I’ve been thinking about this phrase lately. Cherry-picking. It’s usually said in a negative connotation. At least, that’s been my experience.
Growing up, I was told to not “cherry-pick” the advice or instruction I was given. I wasn’t supposed to be “picky” with anything in life. I was to be “grateful.” Blah, blah, blah. You know this, right?
Granted, I had a toxic childhood so I’m sure my experience isn’t the same as yours or someone else’s. But it took me damn near 39 years to realize that cherry-picking isn’t a bad concept; it’s good.
Anyone who has picked fruit (myself included if you can believe it lol) will tell you that you want to pick the best ones. You want the strawberries that are fully ripe, peaches that are still firm, & watermelon that have tracks from the bugs munching on the rind. Picking cherries is no different than any other fruit. You want the best ones, right? So why wouldn’t I cherry-pick advice? Not everything will apply to me & my life. I should only take the information that is the best for me. And what’s best for me may not be best for you. And you know what? That’s okay.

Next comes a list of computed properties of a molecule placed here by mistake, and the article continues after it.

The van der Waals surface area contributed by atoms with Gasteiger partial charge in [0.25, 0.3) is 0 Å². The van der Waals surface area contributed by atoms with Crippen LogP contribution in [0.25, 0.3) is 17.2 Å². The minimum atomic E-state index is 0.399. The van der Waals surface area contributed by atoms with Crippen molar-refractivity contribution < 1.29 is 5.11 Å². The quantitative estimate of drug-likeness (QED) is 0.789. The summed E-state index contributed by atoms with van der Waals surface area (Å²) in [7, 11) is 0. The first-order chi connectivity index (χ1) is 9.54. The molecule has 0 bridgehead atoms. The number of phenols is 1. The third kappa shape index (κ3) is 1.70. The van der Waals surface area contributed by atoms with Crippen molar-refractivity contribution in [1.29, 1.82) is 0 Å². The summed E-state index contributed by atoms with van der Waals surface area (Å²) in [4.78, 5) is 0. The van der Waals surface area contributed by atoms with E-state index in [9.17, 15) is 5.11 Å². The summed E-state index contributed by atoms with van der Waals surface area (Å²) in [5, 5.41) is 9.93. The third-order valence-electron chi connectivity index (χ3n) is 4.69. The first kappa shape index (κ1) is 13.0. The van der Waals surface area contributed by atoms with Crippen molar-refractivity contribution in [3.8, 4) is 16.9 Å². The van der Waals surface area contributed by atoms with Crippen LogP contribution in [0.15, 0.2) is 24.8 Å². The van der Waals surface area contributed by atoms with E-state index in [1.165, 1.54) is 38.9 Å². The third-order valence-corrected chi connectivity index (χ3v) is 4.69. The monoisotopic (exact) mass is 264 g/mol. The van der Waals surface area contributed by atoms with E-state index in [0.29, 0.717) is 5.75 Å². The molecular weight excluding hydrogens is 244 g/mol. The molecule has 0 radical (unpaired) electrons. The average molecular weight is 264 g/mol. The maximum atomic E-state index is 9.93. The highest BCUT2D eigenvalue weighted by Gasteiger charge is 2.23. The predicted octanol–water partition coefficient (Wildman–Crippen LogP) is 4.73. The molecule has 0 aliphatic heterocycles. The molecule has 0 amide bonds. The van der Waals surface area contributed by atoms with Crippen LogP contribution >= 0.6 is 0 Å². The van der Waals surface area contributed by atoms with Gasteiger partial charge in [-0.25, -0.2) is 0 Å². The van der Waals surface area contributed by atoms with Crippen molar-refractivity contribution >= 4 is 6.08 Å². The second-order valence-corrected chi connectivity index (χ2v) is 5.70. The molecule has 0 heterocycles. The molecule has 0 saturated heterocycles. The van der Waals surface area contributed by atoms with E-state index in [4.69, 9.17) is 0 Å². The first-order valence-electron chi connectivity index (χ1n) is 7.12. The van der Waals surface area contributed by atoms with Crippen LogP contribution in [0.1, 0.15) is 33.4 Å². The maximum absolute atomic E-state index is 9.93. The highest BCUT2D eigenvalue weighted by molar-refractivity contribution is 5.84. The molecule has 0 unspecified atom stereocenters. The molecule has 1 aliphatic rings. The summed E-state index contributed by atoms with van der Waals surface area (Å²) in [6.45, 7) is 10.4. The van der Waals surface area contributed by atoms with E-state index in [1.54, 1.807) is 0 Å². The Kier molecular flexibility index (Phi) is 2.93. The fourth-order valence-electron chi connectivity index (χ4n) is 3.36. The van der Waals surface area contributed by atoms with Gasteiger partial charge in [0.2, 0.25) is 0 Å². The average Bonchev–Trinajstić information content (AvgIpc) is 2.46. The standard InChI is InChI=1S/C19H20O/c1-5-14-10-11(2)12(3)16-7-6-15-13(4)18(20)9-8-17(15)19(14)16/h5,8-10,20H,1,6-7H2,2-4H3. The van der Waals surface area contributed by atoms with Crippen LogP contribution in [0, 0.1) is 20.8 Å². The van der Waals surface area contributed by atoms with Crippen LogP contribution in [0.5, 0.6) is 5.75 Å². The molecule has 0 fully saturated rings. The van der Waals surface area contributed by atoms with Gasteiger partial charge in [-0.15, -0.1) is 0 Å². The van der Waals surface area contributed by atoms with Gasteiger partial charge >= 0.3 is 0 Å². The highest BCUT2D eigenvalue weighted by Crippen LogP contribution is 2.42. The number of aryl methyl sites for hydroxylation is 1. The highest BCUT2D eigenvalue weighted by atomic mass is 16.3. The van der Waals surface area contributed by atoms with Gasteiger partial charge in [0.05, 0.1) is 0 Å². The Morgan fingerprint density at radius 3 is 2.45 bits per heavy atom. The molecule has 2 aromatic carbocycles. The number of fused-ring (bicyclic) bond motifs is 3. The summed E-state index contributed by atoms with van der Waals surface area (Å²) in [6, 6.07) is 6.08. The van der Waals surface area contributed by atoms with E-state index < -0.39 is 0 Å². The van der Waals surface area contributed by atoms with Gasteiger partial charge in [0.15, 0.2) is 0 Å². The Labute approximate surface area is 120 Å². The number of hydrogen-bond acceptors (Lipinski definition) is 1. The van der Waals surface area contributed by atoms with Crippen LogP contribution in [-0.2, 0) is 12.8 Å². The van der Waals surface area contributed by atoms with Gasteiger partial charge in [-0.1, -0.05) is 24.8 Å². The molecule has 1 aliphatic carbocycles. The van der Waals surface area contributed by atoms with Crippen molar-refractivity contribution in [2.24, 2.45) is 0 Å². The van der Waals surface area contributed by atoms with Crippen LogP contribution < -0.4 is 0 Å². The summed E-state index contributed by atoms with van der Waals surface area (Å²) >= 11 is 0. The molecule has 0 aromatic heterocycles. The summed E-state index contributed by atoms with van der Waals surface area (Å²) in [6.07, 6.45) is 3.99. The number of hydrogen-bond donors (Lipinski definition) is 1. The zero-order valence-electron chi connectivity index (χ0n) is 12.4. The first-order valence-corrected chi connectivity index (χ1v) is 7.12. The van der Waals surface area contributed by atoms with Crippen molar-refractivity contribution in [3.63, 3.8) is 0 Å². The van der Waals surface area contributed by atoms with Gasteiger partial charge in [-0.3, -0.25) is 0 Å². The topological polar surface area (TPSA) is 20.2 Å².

I guess this little light bulb went off when I was looking over the 613 mitzvot in Judaism. I realized that there is a lot that doesn’t apply to me. I don’t have a son, so no on circumcision or marrying him off. 😉 I’m not incestuous, not into bestiality, & have no desire to eat bugs. I don’t have slaves & I don’t live in Egypt. I’m not a man, so beards are out as well as payot. I mean, my natural curls give me payot if I wanted them anyways. 😜
While looking it over, it hit me that I was cherry-picking these mitzvot. I was taking the ones that did apply to me, my culture, & my situation & discarding what doesn’t. Why did I think that was bad? Isn’t that what we’re supposed to do in life? Take what works & discard the rest?
I recently read online someone using “cherry-picking” to shame someone else but all I could do was smile. To me, they weren’t being stubborn. They were in the right by using what was ripe for them & leaving the rest for someone else.